Friday, June 4, 2010

A Meal for Strangers, A Meal that Unites, A Meal for Mission

Corpus Christi Year C

Much has been written and spoken about the Eucharist. Can anything else be said about it? I believe that the three readings of today can still give us some new insights.

In the first reading, we have Melchizedek, a foreigner, extending hospitality to Abraham. Melchizedek is not of the same race as Abraham, neither is he a close acquaintance. Melchizedek is in fact a stranger who goes out of his way and shows unusual hospitality to Abraham. Everytime we celebrate the Mass, Jesus extends hospitality to us. He does not only extend hospitality to those who are considered good and holy but also to strangers, luke-warm Christians, and sinners. The Eucharist is not an exclusive meal confined to only a few select people. We must always remember to extend hospitality to all who come to our Church, because in various ways they are hungering and seeking for meaning to their lives.

In the second reading, we read of St. Paul’s harsh words to the Corinthians. The main problem of the Corinthian church was the existence of factions. There were those who were rich and those who were very poor. There were those who thought themselves holier than others. There were those who were followers of Paul and others who were followers of Apollos. But in the Eucharistic community established by Jesus, there can be no room for factions. All are united in the Body of Christ. That is why St. Paul tells us that every time, we eat this bread and drink this cup, we are “proclaiming Christ’s death.” The Eucharist calls us to die to ourselves – to die to our selfishness, our prejudice, our suspicion of others.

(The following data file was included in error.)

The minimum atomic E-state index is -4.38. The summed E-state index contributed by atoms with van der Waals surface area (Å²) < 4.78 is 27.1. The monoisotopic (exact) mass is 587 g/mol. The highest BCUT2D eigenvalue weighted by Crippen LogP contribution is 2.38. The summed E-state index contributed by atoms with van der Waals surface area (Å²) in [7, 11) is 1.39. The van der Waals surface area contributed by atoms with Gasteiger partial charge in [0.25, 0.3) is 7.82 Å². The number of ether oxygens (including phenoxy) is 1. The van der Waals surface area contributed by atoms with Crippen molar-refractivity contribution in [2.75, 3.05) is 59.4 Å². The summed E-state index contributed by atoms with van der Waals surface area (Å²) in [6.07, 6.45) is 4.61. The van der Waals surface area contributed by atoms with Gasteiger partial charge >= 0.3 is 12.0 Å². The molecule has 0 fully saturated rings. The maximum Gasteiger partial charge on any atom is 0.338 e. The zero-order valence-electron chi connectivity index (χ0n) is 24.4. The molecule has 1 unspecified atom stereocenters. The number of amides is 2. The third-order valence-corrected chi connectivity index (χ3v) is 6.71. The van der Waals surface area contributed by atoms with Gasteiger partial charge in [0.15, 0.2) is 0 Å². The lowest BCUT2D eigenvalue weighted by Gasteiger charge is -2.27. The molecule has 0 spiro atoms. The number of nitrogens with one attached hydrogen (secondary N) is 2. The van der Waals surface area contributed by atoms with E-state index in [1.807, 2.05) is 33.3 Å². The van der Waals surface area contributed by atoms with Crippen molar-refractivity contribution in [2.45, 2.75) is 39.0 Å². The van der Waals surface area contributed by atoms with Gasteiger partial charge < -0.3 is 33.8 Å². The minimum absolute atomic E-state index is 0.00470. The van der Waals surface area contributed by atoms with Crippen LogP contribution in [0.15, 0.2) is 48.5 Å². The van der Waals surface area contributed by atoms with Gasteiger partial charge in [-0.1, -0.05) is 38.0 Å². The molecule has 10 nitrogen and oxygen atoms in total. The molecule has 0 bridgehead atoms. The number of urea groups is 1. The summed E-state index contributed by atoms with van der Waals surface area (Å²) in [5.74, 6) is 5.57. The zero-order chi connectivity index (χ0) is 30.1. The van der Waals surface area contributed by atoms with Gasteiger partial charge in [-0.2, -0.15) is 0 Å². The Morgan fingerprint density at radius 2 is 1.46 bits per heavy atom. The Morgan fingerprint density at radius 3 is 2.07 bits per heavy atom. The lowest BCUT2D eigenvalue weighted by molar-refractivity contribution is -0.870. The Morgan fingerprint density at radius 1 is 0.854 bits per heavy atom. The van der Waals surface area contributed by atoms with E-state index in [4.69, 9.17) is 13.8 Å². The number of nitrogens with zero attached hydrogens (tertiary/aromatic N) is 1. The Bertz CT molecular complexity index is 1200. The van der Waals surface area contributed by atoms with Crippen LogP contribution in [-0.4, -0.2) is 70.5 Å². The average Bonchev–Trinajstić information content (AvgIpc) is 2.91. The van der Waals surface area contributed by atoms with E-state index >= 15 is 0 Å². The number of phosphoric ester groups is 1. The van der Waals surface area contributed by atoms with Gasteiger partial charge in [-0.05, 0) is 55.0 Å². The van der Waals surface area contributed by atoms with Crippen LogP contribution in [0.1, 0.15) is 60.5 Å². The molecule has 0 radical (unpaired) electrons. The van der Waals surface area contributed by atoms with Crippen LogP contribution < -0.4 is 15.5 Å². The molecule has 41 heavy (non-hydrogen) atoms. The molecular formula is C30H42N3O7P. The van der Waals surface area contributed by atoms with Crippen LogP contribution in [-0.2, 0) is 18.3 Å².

Finally, the gospel tells us that the Eucharist calls us to be involved. There is no room for indifference and pushing the responsibility to others in the Eucharistic community. Jesus challenges us at every Mass – “give them something to eat yourselves.” The Mass does not depend on the priest alone. It depends on every one of you – in the way you participate in the Mass. You cannot complain of receiving nothing during the Mass if you do not take the trouble to contribute something. Each of you can contribute something by preparing yourself well before the Mass, by participating in the singing and the responses, and by listening attentively to the Word of God.

Every Mass is an occasion and an opportunity to extend hospitality to others- especially to strangers, the weak, the elderly, little children and those who seem to be alone. Every Mass is an occasion for us to die to ourselves and to our prejudices. Every Mass is an opportunity for us to participate in the mission of Jesus to establish God’s kingdom on earth. Let us pray during the Mass, for the grace to grow in our hospitality, in our self-denial and finally in our participation in the works of Christ.

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